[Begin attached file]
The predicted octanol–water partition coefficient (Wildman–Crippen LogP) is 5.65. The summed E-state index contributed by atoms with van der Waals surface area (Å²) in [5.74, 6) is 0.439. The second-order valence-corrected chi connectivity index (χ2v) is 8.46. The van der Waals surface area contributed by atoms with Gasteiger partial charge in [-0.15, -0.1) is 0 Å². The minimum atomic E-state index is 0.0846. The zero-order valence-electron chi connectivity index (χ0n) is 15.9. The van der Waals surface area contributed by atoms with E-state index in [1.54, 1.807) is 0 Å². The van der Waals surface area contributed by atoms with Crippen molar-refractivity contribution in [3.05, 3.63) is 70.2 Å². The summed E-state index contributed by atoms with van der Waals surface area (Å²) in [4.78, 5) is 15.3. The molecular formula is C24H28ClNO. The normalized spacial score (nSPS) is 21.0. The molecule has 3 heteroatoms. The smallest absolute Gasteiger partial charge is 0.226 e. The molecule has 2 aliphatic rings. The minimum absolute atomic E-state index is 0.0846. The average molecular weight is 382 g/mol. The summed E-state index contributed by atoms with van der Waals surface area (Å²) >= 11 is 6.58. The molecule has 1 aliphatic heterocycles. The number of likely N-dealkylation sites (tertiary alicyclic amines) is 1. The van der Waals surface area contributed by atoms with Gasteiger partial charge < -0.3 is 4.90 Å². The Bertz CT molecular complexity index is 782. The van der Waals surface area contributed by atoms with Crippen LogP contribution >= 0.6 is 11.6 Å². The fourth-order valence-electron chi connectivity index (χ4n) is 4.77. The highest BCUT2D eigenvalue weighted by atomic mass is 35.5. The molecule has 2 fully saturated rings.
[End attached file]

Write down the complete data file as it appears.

The predicted octanol–water partition coefficient (Wildman–Crippen LogP) is 5.65. The summed E-state index contributed by atoms with van der Waals surface area (Å²) in [5.74, 6) is 0.439. The second-order valence-corrected chi connectivity index (χ2v) is 8.46. The van der Waals surface area contributed by atoms with Gasteiger partial charge in [-0.15, -0.1) is 0 Å². The minimum atomic E-state index is 0.0846. The zero-order valence-electron chi connectivity index (χ0n) is 15.9. The van der Waals surface area contributed by atoms with E-state index in [1.54, 1.807) is 0 Å². The van der Waals surface area contributed by atoms with Crippen molar-refractivity contribution in [3.05, 3.63) is 70.2 Å². The summed E-state index contributed by atoms with van der Waals surface area (Å²) in [4.78, 5) is 15.3. The molecular formula is C24H28ClNO. The normalized spacial score (nSPS) is 21.0. The molecule has 3 heteroatoms. The smallest absolute Gasteiger partial charge is 0.226 e. The molecule has 2 aliphatic rings. The minimum absolute atomic E-state index is 0.0846. The average molecular weight is 382 g/mol. The summed E-state index contributed by atoms with van der Waals surface area (Å²) >= 11 is 6.58. The molecule has 1 aliphatic heterocycles. The number of likely N-dealkylation sites (tertiary alicyclic amines) is 1. The van der Waals surface area contributed by atoms with Gasteiger partial charge < -0.3 is 4.90 Å². The Bertz CT molecular complexity index is 782. The van der Waals surface area contributed by atoms with Crippen LogP contribution >= 0.6 is 11.6 Å². The fourth-order valence-electron chi connectivity index (χ4n) is 4.77. The highest BCUT2D eigenvalue weighted by atomic mass is 35.5. The molecule has 2 fully saturated rings.